“We can’t just let them take her and the baby!”
“And why not? They do not belong here.”
Sylax stared back at the men now dragging the woman towards another object close by. A strange panic was surging through him.
“She doesn’t belong here, you are right.” His eyes then shrunk, “But I don’t think she belongs to them either!”
“But what has that to do with us?”
“I will not let them take her!” Sylax said. the muscles in his jaw tensed.
Arthur grabbed Sylax’s arm and stared deep into his hazel eyes, “You have no business getting involved with these people. They are dangerous.”
“I fear no man.” Sylax held out his sword.
“Don’t be a fool. Somethings demand might, and others demand mind. Use your mind. Those things that they are holding… they are contraptions of sorcerers. I have heard about them and the destruction that they cause.”
Sylax remained silent for a moment and fell into deep thought. He knew Arthur was right. These men were from Arcadiapolis, and nothing good came from there. He had heard about their evil devices as well. The destruction that they could cause. His entire youth was spent in training, both physical and mental. He was a warrior ripe for battle, prepared to lay down his life for his people. But from among the first things he was taught, there was one strict rule: he is only to fight when the fight came to the village. He is a defender, not an attacker. Although he was trained to kill, he was instructed not to kill.
This was happening outside of the borders of his village. No man’s land. He knew that getting involved in this would go against his training.
Everything was telling him to walk away. This wasn’t his fight. The woman nor the baby had anything to do with him or the protection of Northern Sector. Reckless actions could even comprise the safety of the Northern Sector – the Sector he had sworn to protect. Yet there was something inside him that would not let him retreat, regardless of the consequences. That was a woman and an innocent baby and irrespective of where they were from, they were human. They needed saving. Somehow, he felt it in his heart.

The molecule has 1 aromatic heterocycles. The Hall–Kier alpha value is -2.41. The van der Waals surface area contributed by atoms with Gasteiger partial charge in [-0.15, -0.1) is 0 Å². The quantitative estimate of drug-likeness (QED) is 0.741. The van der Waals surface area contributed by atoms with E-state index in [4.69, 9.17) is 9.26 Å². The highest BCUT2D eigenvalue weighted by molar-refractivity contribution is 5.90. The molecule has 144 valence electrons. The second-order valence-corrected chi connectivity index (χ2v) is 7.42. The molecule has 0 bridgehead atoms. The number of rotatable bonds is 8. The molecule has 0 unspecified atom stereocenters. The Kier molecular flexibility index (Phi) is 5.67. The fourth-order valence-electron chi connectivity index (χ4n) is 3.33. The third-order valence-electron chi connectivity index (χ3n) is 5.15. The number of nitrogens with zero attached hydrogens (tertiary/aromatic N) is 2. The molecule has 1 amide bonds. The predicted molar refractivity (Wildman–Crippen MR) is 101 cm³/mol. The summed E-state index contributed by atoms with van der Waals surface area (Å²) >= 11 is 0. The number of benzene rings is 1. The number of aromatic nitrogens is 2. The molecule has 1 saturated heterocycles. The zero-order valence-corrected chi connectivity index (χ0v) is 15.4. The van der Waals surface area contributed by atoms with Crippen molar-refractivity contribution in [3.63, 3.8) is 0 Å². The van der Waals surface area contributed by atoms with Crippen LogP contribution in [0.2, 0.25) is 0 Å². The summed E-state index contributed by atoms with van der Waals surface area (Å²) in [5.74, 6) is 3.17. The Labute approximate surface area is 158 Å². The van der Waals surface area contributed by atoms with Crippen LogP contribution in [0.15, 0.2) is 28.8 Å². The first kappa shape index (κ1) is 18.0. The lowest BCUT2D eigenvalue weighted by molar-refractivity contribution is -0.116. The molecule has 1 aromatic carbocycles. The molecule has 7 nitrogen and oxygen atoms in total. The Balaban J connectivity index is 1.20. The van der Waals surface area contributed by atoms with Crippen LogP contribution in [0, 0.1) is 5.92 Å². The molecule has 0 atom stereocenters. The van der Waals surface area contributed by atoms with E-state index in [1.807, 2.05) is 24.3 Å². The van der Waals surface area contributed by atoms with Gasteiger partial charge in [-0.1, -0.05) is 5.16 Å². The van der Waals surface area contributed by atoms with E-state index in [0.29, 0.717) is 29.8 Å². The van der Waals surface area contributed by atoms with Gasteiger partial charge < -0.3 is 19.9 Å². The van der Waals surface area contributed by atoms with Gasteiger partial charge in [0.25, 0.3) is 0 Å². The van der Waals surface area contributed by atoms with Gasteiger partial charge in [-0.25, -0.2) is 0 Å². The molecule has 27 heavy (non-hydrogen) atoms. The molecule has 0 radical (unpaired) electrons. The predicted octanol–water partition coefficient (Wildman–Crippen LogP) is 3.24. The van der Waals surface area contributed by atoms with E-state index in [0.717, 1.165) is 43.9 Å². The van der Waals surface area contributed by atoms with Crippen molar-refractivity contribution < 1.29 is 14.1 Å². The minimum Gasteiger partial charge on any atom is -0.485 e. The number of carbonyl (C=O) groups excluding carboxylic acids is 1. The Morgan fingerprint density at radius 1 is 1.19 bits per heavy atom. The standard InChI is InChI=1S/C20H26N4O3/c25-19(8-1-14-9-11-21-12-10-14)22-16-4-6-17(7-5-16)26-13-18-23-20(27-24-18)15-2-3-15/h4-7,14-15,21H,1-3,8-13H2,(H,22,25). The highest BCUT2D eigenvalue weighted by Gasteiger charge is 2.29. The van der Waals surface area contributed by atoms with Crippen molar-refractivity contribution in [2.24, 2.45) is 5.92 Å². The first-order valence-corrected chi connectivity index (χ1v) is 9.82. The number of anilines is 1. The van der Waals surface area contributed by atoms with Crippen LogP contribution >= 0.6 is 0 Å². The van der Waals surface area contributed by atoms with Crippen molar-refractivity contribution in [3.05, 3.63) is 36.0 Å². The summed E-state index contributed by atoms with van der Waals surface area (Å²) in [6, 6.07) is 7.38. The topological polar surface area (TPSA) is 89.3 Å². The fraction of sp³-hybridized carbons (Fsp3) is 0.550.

“I will not let them take her or the baby!” Sylax said.
“Interfering with those people, you could start a war! A war with an enemy that we don’t understand.”
“I cannot turn a blind eye to this.”
“Don’t be foolish. Retreat with us back to the village and let them be about their business.”
“I cannot do that.”
“Then you are on your own.” Arthur turned his face in the opposite direction.
Sylax nodded his head, “So be it!” He leapt off the branch, somersaulting to the ground and walked confidently towards the men who were still dragging the woman across the ground toward the other black object. “I certainly hope you know what you’re doing!” Sylax mumbled to himself.
The men stopped when they saw him approaching. They both held out the black devices in front of them, pointing them at Sylax.
“Stop right there!” one of the men commanded. “Don’t take another step.”
Sylax stopped. He had a feeling that those devices were powerful enough to turn him to dust.
“What do you want stranger?” the man said.
Sylax looked down at the woman. She lay unconscious. Her skin was fair and looked as smooth as a baby’s. “Where are you taking them?” Sylax finally asked.
“They don’t belong here. They are part of our world, and we are taking them back.”
“It seems like she was trying to get away from you.”
“She is a criminal. We have apprehended her and are now taking her back. Now, be about your business – this has nothing to do with you.” The man stepped forward and raised the device a little higher, pointing it directly at Sylax’s face.
“On the contrary, this has everything to do with me. You are in my part of the world, and I can’t just let you take them.”
“You dare to stop an Arcadiapolis officer from carrying out an arrest.” The man shouted, “I will destroy you within seconds.”
Sylax removed his sword and held it out in front of him.
“You fool.” The man said, “Do you really think that you have a chance against us? You couldn’t defeat us with an army of you mindless brutes!”
“Let’s put your words to the test then shall we!” A loud voice emerged from behind Sylax. The Arcadiapolis officers stepped back as they saw a large group of men some on foot and some on horses emerge from the behind the large trees. The ground trembled as they progressed forward. Shimmering swords held out in front of them. A small army of strong-looking men with large shields and some with bows and arrows. All were wearing grim expressions.
“I had it under control,” Sylax said as Arthur approached from behind him.
“I have no doubt. You’re as stubborn as your father was.”
“I thought I was on my own?” Sylax remarked.
“We don’t abandon one of our own. Even if he is unwise.”
“Thank you, brother,” Sylax said.
“You’re welcome. Now, what’s the plan?”
“I thought it seemed obvious…”
“What seemed obvious?”
“I have no plan.” He smirked and then marched towards the Arcadiapolis officers. His sword still held out in front of him. He wasn’t afraid of their strange weapons of evil, even though he suspected that they would work as a powerful charm and destroy him in a moment. He had no intentions of backing down even before Arthur and the Northern Sector guards crashed the party.